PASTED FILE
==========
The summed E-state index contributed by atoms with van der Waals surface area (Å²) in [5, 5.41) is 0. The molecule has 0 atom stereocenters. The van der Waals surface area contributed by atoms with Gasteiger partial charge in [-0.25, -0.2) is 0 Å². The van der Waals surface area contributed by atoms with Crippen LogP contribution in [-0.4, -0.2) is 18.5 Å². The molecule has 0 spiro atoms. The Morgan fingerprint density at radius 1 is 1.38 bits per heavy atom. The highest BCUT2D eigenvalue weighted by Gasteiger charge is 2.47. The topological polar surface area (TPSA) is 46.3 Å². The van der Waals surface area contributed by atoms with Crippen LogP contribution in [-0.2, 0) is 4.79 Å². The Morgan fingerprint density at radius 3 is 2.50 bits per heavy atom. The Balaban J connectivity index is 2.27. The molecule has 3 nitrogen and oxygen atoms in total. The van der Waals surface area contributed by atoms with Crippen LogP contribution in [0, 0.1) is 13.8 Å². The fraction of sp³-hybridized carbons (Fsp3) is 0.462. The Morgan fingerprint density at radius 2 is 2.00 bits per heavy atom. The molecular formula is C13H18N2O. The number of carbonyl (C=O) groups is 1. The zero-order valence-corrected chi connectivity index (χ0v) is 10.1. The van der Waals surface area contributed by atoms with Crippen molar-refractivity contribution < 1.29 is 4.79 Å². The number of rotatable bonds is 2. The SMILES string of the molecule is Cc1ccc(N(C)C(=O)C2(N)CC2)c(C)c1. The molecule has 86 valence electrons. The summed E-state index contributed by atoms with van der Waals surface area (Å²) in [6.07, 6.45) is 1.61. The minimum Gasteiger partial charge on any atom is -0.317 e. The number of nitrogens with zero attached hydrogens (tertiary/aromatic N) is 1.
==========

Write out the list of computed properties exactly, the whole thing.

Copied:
The summed E-state index contributed by atoms with van der Waals surface area (Å²) in [5, 5.41) is 0. The molecule has 0 atom stereocenters. The van der Waals surface area contributed by atoms with Gasteiger partial charge in [-0.25, -0.2) is 0 Å². The van der Waals surface area contributed by atoms with Crippen LogP contribution in [-0.4, -0.2) is 18.5 Å². The molecule has 0 spiro atoms. The Morgan fingerprint density at radius 1 is 1.38 bits per heavy atom. The highest BCUT2D eigenvalue weighted by Gasteiger charge is 2.47. The topological polar surface area (TPSA) is 46.3 Å². The van der Waals surface area contributed by atoms with Crippen LogP contribution in [-0.2, 0) is 4.79 Å². The Morgan fingerprint density at radius 3 is 2.50 bits per heavy atom. The Balaban J connectivity index is 2.27. The molecule has 3 nitrogen and oxygen atoms in total. The van der Waals surface area contributed by atoms with Crippen LogP contribution in [0, 0.1) is 13.8 Å². The fraction of sp³-hybridized carbons (Fsp3) is 0.462. The Morgan fingerprint density at radius 2 is 2.00 bits per heavy atom. The molecular formula is C13H18N2O. The number of carbonyl (C=O) groups is 1. The zero-order valence-corrected chi connectivity index (χ0v) is 10.1. The van der Waals surface area contributed by atoms with Crippen molar-refractivity contribution < 1.29 is 4.79 Å². The number of rotatable bonds is 2. The SMILES string of the molecule is Cc1ccc(N(C)C(=O)C2(N)CC2)c(C)c1. The molecule has 86 valence electrons. The summed E-state index contributed by atoms with van der Waals surface area (Å²) in [6.07, 6.45) is 1.61. The minimum Gasteiger partial charge on any atom is -0.317 e. The number of nitrogens with zero attached hydrogens (tertiary/aromatic N) is 1.